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Lebanese President Michel Aoun said to local media on Friday that an investigation into Beirut’s devastating explosion that occurred on Tuesday will determine whether it was caused by a bomb or external interference.
On August 4, a massive eruption in Beirut sent shockwaves throughout most of the capital city. The blast is estimated to have killed 154 people and injured more than 5,000 people. Many people are still missing. Beirut’s governor, Marwan Abboud, estimates that the explosion’s damages may be up to $15 billion and that about 300,000 homes are uninhabitable.
An investigation determined that a fire triggered the explosion, caused by 2,750 tons of ammonium nitrate. Aoun previously admitted the highly explosive material was stored in unsafe conditions for years in Beirut.
According to state media agency Lebanese National News (NNA), at least 16 employees of Beirut’s port have been detained in an investigation. According to emails and public court documents, government officials knew about a shipment containing ammonium nitrate that had been confiscated by Lebanese authorities. The dangerous chemical was stored for six years in a warehouse at the port.
Lebanon’s ambassador to Jordan, Tracy Chamoun, said in a televised statement that she is resigning in protest against Beirut’s “state negligence, theft, and lying.” Another Lebanese official, lawmaker Marwan Hamadeh, resigned on Wednesday as well.
French President Emmanuel Macron visited Beirut on Thursday and was met with a crowd of upset Lebanese people demanding a revolution. Many pleaded for help and called for the end of corrupt Lebanese officials. In Beirut’s Gemmayzeh neighborhood, Macron responded by declaring a “new political pact.” While speaking to reporters at the French ambassador’s house in Beirut Residence des Pins, Macron said France was organizing an “international conference” to help raise support for Beirut. He promised the funds would be handled with transparency and directly provided to the local population.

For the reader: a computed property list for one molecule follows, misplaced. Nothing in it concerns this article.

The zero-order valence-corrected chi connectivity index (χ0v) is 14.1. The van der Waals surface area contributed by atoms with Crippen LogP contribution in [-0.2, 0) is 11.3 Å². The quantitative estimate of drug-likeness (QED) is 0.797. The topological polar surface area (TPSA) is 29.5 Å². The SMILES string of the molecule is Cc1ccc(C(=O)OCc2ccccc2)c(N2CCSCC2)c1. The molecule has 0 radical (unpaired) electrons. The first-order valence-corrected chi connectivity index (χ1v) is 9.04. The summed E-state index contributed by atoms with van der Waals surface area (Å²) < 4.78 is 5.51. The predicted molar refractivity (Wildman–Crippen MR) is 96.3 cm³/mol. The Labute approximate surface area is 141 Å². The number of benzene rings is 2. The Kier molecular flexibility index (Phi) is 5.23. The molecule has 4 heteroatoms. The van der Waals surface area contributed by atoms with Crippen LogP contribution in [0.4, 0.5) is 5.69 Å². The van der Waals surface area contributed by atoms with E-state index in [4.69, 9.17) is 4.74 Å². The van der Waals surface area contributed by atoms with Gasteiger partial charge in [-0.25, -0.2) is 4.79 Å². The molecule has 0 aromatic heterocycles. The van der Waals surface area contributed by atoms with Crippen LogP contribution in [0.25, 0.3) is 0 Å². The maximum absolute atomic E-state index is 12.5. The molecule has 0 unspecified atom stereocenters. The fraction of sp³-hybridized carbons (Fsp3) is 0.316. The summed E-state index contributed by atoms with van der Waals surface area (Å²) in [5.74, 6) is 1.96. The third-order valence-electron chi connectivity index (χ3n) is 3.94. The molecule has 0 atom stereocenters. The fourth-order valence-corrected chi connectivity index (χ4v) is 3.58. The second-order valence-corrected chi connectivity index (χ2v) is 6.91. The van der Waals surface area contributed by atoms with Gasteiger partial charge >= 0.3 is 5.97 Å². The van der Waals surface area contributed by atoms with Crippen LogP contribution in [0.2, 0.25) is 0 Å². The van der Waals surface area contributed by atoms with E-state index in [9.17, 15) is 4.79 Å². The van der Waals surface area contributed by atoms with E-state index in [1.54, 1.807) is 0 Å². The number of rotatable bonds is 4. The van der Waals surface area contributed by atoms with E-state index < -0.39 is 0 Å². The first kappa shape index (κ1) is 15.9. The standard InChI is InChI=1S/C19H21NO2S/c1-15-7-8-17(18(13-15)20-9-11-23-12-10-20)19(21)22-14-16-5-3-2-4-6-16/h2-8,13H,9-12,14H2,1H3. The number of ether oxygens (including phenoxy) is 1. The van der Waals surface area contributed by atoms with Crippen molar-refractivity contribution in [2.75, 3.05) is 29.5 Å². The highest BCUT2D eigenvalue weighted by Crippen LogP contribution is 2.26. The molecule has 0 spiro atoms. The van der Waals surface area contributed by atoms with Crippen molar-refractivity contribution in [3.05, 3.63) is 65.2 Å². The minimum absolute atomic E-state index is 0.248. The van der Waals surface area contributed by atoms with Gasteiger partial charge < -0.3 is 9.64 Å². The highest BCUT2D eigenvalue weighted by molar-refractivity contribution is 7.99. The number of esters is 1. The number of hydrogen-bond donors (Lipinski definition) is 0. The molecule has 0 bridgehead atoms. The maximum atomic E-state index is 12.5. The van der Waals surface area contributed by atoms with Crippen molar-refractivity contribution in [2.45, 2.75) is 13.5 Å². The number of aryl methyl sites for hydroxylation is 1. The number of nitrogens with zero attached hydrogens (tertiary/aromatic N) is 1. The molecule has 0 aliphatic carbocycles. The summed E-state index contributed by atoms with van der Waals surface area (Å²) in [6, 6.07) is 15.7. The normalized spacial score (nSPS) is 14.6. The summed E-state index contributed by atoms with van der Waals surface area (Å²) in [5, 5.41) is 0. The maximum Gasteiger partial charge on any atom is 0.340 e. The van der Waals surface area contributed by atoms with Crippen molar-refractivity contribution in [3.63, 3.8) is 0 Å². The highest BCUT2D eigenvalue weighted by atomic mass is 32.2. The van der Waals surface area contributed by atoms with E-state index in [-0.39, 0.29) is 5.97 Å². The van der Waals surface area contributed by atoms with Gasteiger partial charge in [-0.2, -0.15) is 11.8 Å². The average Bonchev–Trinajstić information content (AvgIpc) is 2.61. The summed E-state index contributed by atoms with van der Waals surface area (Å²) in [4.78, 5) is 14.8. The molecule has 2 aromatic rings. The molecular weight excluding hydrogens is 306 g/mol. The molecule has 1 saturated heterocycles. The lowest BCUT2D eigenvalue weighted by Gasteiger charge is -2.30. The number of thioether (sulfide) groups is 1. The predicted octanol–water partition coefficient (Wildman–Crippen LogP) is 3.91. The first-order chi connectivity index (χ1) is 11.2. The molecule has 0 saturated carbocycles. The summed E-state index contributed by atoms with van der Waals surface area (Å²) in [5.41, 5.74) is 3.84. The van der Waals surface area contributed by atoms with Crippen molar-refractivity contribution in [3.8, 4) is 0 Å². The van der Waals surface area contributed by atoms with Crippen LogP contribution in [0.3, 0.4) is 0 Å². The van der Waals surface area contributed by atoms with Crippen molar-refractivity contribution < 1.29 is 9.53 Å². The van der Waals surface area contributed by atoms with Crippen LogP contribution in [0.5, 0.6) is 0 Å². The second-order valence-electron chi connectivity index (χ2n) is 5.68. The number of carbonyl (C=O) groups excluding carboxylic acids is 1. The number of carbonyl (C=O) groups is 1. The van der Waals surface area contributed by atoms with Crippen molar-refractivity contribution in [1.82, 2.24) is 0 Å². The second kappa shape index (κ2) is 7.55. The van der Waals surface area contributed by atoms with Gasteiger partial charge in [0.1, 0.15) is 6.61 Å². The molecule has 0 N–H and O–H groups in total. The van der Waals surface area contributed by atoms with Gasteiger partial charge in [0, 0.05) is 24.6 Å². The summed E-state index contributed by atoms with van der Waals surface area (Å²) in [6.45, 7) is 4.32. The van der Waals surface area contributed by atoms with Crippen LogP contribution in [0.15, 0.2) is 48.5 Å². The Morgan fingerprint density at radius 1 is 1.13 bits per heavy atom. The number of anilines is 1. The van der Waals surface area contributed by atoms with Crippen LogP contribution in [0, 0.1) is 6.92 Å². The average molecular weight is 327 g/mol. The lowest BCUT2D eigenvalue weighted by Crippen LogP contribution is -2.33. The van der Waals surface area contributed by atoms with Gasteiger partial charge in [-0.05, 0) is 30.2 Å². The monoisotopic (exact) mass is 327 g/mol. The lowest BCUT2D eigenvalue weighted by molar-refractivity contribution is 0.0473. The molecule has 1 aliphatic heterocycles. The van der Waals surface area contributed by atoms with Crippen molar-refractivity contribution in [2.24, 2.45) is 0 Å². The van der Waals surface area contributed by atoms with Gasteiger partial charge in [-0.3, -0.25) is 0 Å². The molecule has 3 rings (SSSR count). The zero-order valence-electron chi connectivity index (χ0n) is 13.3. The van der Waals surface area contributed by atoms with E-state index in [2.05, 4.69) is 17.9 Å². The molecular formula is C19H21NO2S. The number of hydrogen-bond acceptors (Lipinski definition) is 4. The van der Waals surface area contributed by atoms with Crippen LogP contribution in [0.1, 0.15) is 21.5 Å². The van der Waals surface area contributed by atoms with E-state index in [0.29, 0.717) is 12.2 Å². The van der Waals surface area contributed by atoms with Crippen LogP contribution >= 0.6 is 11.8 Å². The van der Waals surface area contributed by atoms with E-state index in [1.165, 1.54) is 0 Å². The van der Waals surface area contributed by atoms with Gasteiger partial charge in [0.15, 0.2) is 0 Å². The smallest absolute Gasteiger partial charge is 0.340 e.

Hours after Macron left Gemmayzeh, Justice Minister Marie-Claude Najm attempted to visit but was driven out by protesters. Protesters angry with their government officials chanted “revolution” and “resign.” Eventually, Lebanese security forces fired teargas at, and injured, protesters in central Beirut. According to the NNA, some of the protesters gathered near Beirut’s parliament were wounded.
Earlier this week, President Donald J. Trump called the explosion a “terrible attack.” However, U.S. Defense Secretary Mark Esper said that most officials believe it was an accident.
Thursday night’s demonstration could soon reignite more protests and angry social media posts about Lebanese officials. Prior to the recent explosion, Lebanon’s most recent protests occurred in October, but they were halted by economic hardship and the novel coronavirus. On the same day as Macron’s visit, Lebanon recorded 255 COVID-19 cases – the country’s highest single-day infection tally to date.
Despite the explosion’s destruction and the possibility of external interference, Lebanese people have shown solidarity with each other in the aftermath. Business owners have made offers to repair doors, paint-damaged walls, and shattered windows entirely for free.